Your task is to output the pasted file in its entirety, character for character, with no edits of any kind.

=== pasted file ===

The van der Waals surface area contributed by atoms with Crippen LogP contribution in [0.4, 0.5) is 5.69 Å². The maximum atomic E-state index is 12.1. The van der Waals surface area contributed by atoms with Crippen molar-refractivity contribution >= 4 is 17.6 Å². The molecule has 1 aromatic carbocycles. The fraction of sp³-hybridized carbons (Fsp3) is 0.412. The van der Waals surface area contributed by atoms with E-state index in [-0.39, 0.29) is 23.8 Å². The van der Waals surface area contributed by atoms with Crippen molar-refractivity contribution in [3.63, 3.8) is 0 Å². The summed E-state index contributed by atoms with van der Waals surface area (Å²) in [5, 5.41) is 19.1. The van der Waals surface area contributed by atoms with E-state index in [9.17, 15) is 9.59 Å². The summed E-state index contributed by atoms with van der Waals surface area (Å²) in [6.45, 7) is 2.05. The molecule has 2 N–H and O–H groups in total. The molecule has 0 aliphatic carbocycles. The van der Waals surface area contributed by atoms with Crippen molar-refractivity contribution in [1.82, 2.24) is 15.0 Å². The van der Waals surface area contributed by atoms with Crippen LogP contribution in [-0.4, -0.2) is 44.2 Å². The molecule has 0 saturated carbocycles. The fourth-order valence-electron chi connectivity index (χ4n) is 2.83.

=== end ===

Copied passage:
The van der Waals surface area contributed by atoms with Crippen LogP contribution in [0.4, 0.5) is 5.69 Å². The maximum atomic E-state index is 12.1. The van der Waals surface area contributed by atoms with Crippen molar-refractivity contribution >= 4 is 17.6 Å². The molecule has 1 aromatic carbocycles. The fraction of sp³-hybridized carbons (Fsp3) is 0.412. The van der Waals surface area contributed by atoms with E-state index in [-0.39, 0.29) is 23.8 Å². The van der Waals surface area contributed by atoms with Crippen molar-refractivity contribution in [3.63, 3.8) is 0 Å². The summed E-state index contributed by atoms with van der Waals surface area (Å²) in [5, 5.41) is 19.1. The van der Waals surface area contributed by atoms with E-state index in [9.17, 15) is 9.59 Å². The summed E-state index contributed by atoms with van der Waals surface area (Å²) in [6.45, 7) is 2.05. The molecule has 2 N–H and O–H groups in total. The molecule has 0 aliphatic carbocycles. The van der Waals surface area contributed by atoms with Crippen molar-refractivity contribution in [1.82, 2.24) is 15.0 Å². The van der Waals surface area contributed by atoms with Crippen LogP contribution in [-0.4, -0.2) is 44.2 Å². The molecule has 0 saturated carbocycles. The fourth-order valence-electron chi connectivity index (χ4n) is 2.83.